So I couldn’t cover all the projects from last week, thus I’ll mention a few old ones as well.
We’ve seen the first screenshots of Cloud Wars, a space tactical game in the spirit of Battleships Forever, but with significant RPG elements, over a year ago and if there would’ve been an update, I guess everyone would’ve thought the project is dead, but it’s quite the contrary. There seems to have been a lot of changes, even changing the programming language for C++ to C# but still using SFML.
I hope we’re going to see some binaries in the near future, since the game looks quite interesting.
I should’ve posted about this long time ago, but better late than never.
A few month ago the publisher Packt Publishing contacted Laurent, the creator of SFML, and at the same time Groogy, a relatively active member of the community who also wrote the SFML Ruby binding. Packt seems to have noticed the potential of SFML and the lack of books and thus wanted to get a book out. Since Laurent is a very busy man, he asked the community if someone wanted to write a book. After a bit brainstorming and people checking their schedule a small team was formed and the work began.
Now after eight month the book, written by the SFML community members Nexus, Grimshaw and Groogy and supported by Laurent himself, has been finally released and is for sale on Packt’s website with a few different options. Grimshaw has also created a forum thread, so feel free to leave some nice comments regarding the book there. I’ve bought the book myself, but haven’t been able to completely read through it. Once I’ve finished it completely, I’ll certainly be writing a review.
There have been some negative comments on the forum and also in IRC, thus I want to quickly clarify a few things. This book was written by a team, that means you’ll be able to find different wirting styles and things might seem a bit inconsitant from time to time. The authors of the book are all three non-native English speakers, so you should not be expecting a high-toned English, but instead prepare yourself for some grammar mistakes. As the title of the book suggests, the book is about SFML and Game Development, thus the focus is not on pure Game Development nor SFML. If you expect to learn every bit and pieces of how SFML works etc., then you should rather read the documentation and the source code. If however you think you’ll be able to develop you’re dream 3D RPGMMO which is of course better than WoW and alike, then you’re clearly in the wrong, because the book only gives an introduction to game development in the 2D space with focus on highlighting parts of SFML. At the end of the book, you’ll have a game to play with, but since a lot of the stuff was handed to you, it may seem easier that it actually is developing a game from scratch. And one last comment regarding the publisher, although given that Packt gave a few members the opportunity to write a book about SFML, they seem to be lacking a bit on their editorial part. From a good publisher you’d expect them to proofread the book in details and be able to fix many of the English grammar issues, which they apparently Packt hasn’t spent too much time on.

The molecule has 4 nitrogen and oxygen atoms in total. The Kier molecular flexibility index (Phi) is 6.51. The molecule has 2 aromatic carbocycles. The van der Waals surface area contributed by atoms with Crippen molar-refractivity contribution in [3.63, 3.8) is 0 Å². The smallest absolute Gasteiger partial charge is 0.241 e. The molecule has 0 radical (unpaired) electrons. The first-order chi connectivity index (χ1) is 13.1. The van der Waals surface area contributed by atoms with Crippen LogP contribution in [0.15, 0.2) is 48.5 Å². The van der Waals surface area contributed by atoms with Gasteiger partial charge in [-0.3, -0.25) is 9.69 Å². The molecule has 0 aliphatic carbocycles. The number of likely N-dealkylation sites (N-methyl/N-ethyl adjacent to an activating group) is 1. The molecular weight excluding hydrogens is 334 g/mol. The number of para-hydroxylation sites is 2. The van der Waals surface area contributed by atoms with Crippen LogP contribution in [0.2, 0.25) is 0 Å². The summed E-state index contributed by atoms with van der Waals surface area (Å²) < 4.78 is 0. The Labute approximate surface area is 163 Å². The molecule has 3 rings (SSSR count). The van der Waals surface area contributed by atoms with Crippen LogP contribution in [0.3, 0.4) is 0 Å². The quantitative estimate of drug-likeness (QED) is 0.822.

Overall this book was never meant as the perfect book about SFML, but rather as just another book on game development and yet the first one using SFML. With that in mind you should get disappointed if your mind isn’t completely blown and you find some mistakes, but instead you should be happy that SFML has finally gotten an official book!
Although I’ve once wanted to make weekly updates on SFML News, the amount of content go more and more, while my time got less and less, thus I eventually stopped. Since there have been many new posts on various projects in the last few days, I decided to make another quick update and present some text and images and because there is so much nice stuff, I’m not going to limit myself on a fixed date in the past. Unfortunately I can’t write about every single project, otherwise this blog post would never end!
Academic project: Simulation of Scorpion & Mice
This project was presented on the forum for the first time on the 7th if July, it’s an academic project from the Swiss university EPFL and created by the Mac OS X guy behind SFML, namely Marco Antognini aka Hiura. Now the aim of the project was to simulate full life cycles of mice as the prey and scorpions as the predators. The hard part of the project seem to be lying with programming the neural network, rather than getting something displayed with SFML, but in any case it’s quite nice to see SFML being used in notable universities and projects. With this project the use SFML wasn’t just temporarily and won’t stop now, but Hiura says that they’ll be using their SFML based setup in the future, so the next class might be actually learning SFML!